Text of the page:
3. During my time in New York City, I began to fight inequities in my classrooms and in the streets with the New York Collective of Radical Educators (NYCoRE) and the Movement of Rank and File Educators or (MORE). With the People’s Institute for Survival and Beyond, I learned the definition of ¨race¨: A specious classification of human beings created by Europeans (in the 17th-18th centuries) using “white” as the model of humanity for the purpose of establishing and maintaining social status and privilege and a legitimate relationship to power.
  4. I now live in Mid-Michigan, where there is“the positioning of white cultural norms and ways of life as the advanced and most beneficial way of living for everyone, including non-whites…” (Warren, 2012, p. 199).  Passive form of racism, such as microaggressions, are normalized and embedded in every form of life and are unnoticed and unchallenged.  As a woman of color, I experience microaggressions nearly daily in Michigan. I was once told by the Aveda institute that their free blow out offer is not meant ¨for my type of hair.¨  I also get random strangers in grocery stores asking me how to peel and eat ¨exotic¨ produce. People are often shocked that I ¨speak English so well¨ and that I´m educated (in sharp contrast to my monolingual, uneducated white ex, who has poor orthographical skills but people always assume he is well-educated).
  5. I openly admit that I once believed in white supremacy. I cannot deny it. I own it now. I once believed there was a right way to speak, dress and act. ¨If it ain´t white, it aint right,¨ I used to joke with my friends (who were all white then). I once believed in the myth of meritocracy and that the reason my family ¨made it¨ was because we worked hard and learned to assimilate. I even admit that before I moved to NYC at 23, I´d only dated white men. It is painful to admit because I, too, always believed that I was a well-meaning person that doesn’t contribute to racism and oppression.  But now I know better.  I know that Latinx anti-Blackness killed Trayvon and Philando and I´m committed to un-educating myself about what bell hooks coined: imperialist white supremacist capitalist patriarchy. We have been lied to for so long about power and privilege, who is allowed to have power, privilege and who is liberated and truly free.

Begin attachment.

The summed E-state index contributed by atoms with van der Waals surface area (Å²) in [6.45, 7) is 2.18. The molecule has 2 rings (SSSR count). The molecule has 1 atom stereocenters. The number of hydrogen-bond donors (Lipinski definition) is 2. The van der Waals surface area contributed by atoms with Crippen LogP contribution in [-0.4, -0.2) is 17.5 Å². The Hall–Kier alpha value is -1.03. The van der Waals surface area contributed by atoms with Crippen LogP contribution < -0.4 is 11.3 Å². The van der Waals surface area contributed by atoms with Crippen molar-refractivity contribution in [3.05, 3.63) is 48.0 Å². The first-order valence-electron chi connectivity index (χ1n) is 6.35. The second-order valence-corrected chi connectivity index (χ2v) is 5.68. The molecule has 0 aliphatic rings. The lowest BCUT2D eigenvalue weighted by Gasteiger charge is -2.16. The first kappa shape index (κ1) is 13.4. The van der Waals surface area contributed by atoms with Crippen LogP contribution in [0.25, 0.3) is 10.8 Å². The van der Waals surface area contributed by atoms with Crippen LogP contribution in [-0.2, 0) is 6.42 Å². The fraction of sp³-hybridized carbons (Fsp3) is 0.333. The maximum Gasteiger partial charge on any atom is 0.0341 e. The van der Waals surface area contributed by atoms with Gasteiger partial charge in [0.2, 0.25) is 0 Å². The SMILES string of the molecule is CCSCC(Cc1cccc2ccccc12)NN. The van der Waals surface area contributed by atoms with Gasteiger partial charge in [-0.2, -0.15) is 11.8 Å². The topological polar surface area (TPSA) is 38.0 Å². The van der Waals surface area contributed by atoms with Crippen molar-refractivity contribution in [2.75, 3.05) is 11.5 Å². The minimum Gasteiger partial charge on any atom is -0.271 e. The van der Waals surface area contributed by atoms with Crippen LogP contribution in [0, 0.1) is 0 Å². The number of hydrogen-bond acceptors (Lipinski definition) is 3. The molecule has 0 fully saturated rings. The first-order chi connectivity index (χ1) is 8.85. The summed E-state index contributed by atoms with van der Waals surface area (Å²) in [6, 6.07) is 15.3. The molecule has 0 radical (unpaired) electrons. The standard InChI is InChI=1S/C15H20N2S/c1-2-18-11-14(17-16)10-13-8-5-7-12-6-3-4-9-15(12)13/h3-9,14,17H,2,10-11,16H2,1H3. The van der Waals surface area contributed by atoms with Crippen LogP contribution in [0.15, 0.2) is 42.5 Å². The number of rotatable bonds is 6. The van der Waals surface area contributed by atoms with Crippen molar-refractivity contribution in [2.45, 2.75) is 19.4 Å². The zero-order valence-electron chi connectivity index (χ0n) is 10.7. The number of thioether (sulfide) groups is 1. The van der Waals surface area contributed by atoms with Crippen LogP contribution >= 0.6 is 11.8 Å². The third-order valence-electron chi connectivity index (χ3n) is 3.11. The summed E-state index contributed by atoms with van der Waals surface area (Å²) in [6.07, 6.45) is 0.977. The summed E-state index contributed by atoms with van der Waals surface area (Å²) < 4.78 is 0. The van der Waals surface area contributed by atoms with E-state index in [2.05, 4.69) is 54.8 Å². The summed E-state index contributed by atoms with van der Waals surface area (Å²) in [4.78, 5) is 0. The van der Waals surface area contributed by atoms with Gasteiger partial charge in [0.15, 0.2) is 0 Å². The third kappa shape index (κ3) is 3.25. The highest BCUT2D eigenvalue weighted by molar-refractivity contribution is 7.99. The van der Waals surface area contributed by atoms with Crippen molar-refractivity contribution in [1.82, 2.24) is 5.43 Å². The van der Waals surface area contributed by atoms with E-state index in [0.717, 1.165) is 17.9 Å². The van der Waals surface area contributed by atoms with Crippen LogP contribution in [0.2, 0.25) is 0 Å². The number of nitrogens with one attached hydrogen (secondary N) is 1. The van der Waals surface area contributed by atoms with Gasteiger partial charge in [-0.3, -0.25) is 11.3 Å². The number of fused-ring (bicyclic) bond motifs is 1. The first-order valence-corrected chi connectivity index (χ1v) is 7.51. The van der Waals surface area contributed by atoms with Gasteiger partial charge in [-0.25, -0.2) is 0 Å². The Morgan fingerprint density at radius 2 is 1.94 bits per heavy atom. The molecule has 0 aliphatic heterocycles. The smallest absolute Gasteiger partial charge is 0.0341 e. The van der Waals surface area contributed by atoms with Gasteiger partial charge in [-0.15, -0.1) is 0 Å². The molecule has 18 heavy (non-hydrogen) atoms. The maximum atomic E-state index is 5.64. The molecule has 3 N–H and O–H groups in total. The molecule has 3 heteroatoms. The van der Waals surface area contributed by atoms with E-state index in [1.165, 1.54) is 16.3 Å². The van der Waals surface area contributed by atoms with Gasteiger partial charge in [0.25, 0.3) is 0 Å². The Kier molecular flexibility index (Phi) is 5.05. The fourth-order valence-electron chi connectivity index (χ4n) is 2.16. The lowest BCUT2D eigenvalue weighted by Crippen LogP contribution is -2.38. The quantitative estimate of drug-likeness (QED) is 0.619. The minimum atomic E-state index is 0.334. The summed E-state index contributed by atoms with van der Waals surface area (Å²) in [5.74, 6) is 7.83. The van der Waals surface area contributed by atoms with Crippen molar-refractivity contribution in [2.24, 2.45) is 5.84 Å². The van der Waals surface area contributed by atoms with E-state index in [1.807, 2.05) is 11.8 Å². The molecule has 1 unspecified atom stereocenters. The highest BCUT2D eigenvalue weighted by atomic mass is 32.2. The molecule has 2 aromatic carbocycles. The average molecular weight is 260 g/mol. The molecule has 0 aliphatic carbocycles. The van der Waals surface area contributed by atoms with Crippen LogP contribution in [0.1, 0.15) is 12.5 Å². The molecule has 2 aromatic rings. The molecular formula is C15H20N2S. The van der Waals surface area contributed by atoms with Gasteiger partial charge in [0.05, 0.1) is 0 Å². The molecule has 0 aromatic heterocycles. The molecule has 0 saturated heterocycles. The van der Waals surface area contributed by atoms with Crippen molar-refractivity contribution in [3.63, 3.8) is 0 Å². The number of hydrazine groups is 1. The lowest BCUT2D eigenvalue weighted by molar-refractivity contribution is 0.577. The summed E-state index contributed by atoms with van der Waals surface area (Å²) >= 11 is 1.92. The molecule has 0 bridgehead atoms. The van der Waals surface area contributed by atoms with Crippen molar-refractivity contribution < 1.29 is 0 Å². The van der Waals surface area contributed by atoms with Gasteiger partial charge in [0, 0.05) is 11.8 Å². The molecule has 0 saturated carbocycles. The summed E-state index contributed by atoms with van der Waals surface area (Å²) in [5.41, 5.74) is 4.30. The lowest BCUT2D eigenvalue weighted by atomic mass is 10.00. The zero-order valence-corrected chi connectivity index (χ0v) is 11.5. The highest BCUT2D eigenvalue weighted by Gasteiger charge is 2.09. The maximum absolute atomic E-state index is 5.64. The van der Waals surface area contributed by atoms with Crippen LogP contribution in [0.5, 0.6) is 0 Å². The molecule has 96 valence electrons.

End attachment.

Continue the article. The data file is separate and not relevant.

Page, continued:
I am not looking for ¨nice¨

Nice is neutral, a standard.  Nice means polite and silent in the face of truth.  I used to think excellent dates were with people whose company I enjoyed sober (this is still half true because I rarely drink now). I also once thought I could only date men who liked to read, listened to grunge music and hated videogames. But dating for me is now about finding a partner. I have now found that what I look for and require of a partner is not that much different than what I look for and require out of my friends – these people, who I consider my chosen family, are by my side during protests or helping me getting signatures to support a cause. I seek integrity, honesty, kindness, empathy and justice and I am committed to undoing racism by loving and supporting Blackness and doing so loudly and proudly. This does not mean that I will only date black men or that I will avoid white men. To be clear, I can only be with someone who centers their own humanity by humanizing others. Some people write their favorite quotes on their profiles, so here are mine:

¨We can disagree and still love each other unless your disagreement is rooted in my oppression and denial of my humanity and right to exist.¨ – James Baldwin

¨If you are neutral in situations of injustice, you have chosen the side of the oppressor. If an elephant has its foot on the tail of a mouse and you say that you are neutral, the mouse will not appreciate your neutrality.¨ -Desmond Tutu

America Chose Hate – PhD Year 2

Current mood: Cool to Hate by Offspring

In the second grade at a Catholic school in Central Florida with teacher Mrs. K, I remember discussing Bill Clinton, George H. Bush and Ross Perot with 29 of my peers and what everyone’s dads and moms thought. I was particularly happy to explain the story of my immigrant family – excited to show off that I know words like mestizo and comunismo. I remember the first hateful words I received after I shared my [people’s story], “Go back to your country!”

America has not changed.
America chose hate last night.
America still perpetuates hate
imperialist, white supremacist, capitalist patriarchy.
America still hates me.

Self-care used to be just me
looking at my living room’s photograph
which captures only majestic skies
now it seems the clouds are shaped like stomping paws
because this America hates me.

America has not changed.
America chose hate last night.
America still perpetuates hate
imperialist, white supremacist, capitalist patriarchy.
America still unapologetically hates me.

America has not changed.